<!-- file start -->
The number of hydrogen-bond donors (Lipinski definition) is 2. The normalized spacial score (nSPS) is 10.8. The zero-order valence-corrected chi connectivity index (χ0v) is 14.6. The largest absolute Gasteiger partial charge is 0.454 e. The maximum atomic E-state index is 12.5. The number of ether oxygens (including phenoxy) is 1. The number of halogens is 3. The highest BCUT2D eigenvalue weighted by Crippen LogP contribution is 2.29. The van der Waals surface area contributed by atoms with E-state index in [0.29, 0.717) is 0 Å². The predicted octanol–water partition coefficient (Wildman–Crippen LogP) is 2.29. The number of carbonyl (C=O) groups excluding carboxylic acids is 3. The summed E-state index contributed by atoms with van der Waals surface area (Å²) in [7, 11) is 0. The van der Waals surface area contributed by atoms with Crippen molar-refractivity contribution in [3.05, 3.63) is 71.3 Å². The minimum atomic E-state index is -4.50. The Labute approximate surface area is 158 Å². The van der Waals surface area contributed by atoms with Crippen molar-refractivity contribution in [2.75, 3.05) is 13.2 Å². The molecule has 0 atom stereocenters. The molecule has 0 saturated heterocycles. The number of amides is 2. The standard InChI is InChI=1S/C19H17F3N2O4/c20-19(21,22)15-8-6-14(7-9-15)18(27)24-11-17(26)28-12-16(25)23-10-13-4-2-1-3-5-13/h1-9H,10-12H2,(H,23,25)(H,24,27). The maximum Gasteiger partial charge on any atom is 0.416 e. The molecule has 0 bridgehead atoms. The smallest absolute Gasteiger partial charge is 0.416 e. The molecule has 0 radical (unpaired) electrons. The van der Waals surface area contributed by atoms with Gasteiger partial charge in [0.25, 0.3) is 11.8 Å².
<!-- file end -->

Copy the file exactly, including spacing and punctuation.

The number of hydrogen-bond donors (Lipinski definition) is 2. The normalized spacial score (nSPS) is 10.8. The zero-order valence-corrected chi connectivity index (χ0v) is 14.6. The largest absolute Gasteiger partial charge is 0.454 e. The maximum atomic E-state index is 12.5. The number of ether oxygens (including phenoxy) is 1. The number of halogens is 3. The highest BCUT2D eigenvalue weighted by Crippen LogP contribution is 2.29. The van der Waals surface area contributed by atoms with E-state index in [0.29, 0.717) is 0 Å². The predicted octanol–water partition coefficient (Wildman–Crippen LogP) is 2.29. The number of carbonyl (C=O) groups excluding carboxylic acids is 3. The summed E-state index contributed by atoms with van der Waals surface area (Å²) in [7, 11) is 0. The van der Waals surface area contributed by atoms with Crippen molar-refractivity contribution in [3.05, 3.63) is 71.3 Å². The minimum atomic E-state index is -4.50. The Labute approximate surface area is 158 Å². The van der Waals surface area contributed by atoms with Crippen molar-refractivity contribution in [2.75, 3.05) is 13.2 Å². The molecule has 0 atom stereocenters. The molecule has 0 saturated heterocycles. The number of amides is 2. The standard InChI is InChI=1S/C19H17F3N2O4/c20-19(21,22)15-8-6-14(7-9-15)18(27)24-11-17(26)28-12-16(25)23-10-13-4-2-1-3-5-13/h1-9H,10-12H2,(H,23,25)(H,24,27). The maximum Gasteiger partial charge on any atom is 0.416 e. The molecule has 0 bridgehead atoms. The smallest absolute Gasteiger partial charge is 0.416 e. The molecule has 0 radical (unpaired) electrons. The van der Waals surface area contributed by atoms with Gasteiger partial charge in [0.25, 0.3) is 11.8 Å².